If those are the rules, I guess the mosquitoes will continue to feast ... like they've been doing on my right leg.

Editor's Note: I'm guessing you didn't notice all those bottles of free bug spray near the door leading out off the media center, huh? Boy, this is one observant roving reporter I've got here. Remind me to give you a big, fat raise when this is over. Not.

11:35 a.m. CDT -- For the first time since the 92nd PGA Championship began, Mother Nature allowed play to start as scheduled on Saturday.

The second round finally went into the books at 11:18 a.m. CDT with 72 players making the cut at 1-over 145. The third round will begin shortly with threesomes off two tees, which means at the end of the day, this tournament will be back on schedule.

It was an exciting morning of golf with low scores out there for the taking. All eyes were on Tiger Woods, who had 12 holes to play in his second round this morning and shot a 2-under 70. At 3 under for the tournament, Tiger will start the third round trailing leader Matt Kuchar by five shots.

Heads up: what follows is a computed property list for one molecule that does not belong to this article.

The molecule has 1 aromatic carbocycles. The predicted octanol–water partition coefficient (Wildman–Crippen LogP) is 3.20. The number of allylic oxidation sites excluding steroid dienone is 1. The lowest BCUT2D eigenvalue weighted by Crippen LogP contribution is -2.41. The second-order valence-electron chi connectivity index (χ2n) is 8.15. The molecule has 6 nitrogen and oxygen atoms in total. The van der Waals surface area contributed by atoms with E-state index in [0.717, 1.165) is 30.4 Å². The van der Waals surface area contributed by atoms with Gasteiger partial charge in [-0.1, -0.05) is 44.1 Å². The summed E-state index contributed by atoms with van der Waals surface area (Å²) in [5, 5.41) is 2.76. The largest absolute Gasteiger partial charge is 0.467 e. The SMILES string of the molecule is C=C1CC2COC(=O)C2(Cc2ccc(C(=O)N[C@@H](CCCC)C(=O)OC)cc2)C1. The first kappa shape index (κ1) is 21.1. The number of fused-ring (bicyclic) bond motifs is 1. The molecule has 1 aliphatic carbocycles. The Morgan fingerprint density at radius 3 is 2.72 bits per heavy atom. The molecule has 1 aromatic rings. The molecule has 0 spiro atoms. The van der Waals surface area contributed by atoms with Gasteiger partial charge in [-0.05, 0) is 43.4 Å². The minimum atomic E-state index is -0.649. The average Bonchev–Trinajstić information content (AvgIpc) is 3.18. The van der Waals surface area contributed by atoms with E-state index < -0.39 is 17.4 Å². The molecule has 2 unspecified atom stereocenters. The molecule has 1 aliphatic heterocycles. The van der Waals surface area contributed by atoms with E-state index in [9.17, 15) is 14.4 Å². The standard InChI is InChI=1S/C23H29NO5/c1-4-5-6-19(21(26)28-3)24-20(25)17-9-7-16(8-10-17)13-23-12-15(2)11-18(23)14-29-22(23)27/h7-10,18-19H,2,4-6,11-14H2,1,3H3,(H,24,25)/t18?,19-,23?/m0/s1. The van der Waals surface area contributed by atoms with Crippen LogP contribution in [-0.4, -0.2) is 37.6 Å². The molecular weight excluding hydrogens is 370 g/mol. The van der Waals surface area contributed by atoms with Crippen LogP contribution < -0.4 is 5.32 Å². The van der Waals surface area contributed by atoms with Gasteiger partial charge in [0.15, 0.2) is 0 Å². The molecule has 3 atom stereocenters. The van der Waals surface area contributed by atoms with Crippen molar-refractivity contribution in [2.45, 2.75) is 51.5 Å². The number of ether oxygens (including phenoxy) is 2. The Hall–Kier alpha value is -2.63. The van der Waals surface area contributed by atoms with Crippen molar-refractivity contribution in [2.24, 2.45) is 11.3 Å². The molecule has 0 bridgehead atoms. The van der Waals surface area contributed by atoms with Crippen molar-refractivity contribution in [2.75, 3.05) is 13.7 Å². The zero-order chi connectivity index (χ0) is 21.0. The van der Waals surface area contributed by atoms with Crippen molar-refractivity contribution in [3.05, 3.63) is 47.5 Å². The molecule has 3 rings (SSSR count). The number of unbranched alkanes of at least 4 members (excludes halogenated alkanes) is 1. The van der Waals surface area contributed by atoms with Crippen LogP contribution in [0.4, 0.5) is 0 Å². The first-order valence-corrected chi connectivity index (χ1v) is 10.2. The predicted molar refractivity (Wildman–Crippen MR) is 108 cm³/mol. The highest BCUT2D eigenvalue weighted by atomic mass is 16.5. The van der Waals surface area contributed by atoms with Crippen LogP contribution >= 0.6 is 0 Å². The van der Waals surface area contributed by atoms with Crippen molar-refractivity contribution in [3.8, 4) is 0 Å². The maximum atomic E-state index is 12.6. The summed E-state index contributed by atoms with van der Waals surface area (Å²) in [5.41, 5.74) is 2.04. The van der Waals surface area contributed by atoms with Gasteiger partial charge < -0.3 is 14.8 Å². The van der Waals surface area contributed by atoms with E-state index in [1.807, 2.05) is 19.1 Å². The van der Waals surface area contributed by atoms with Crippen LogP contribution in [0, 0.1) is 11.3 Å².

Based on what we saw this morning, I expect this to be a very exciting third round with a lot of movement on the leaderboard.

Before we get started, here's an email from Stan in Paris, France:

Hi TJ,

I saw your predictions on the winning score and it got me thinking of a theory to judge whether a golf course has been a fair test for the top players in the world: to me, unless the weather is extreme, the winner should finish at 10-12 under, and around 30 players should end the week under par.

And now of course, the big question is: do you agree with that? :)

Thanks for this and for the great blog!


Stan, my prediction was that the winner will have a final total score of 12 under. I'm still comfortable with my prediction, but I wouldn't be surprised if the mark is even better than that considering the ideal conditions for scoring we're seeing at Whistling Straits today and expected to see again tomorrow.

Is it a fair test? I think so. If you keep it in play, you're rewarded. If you don't, you pay a heavy price. That's what major championship golf should be, in my opinion.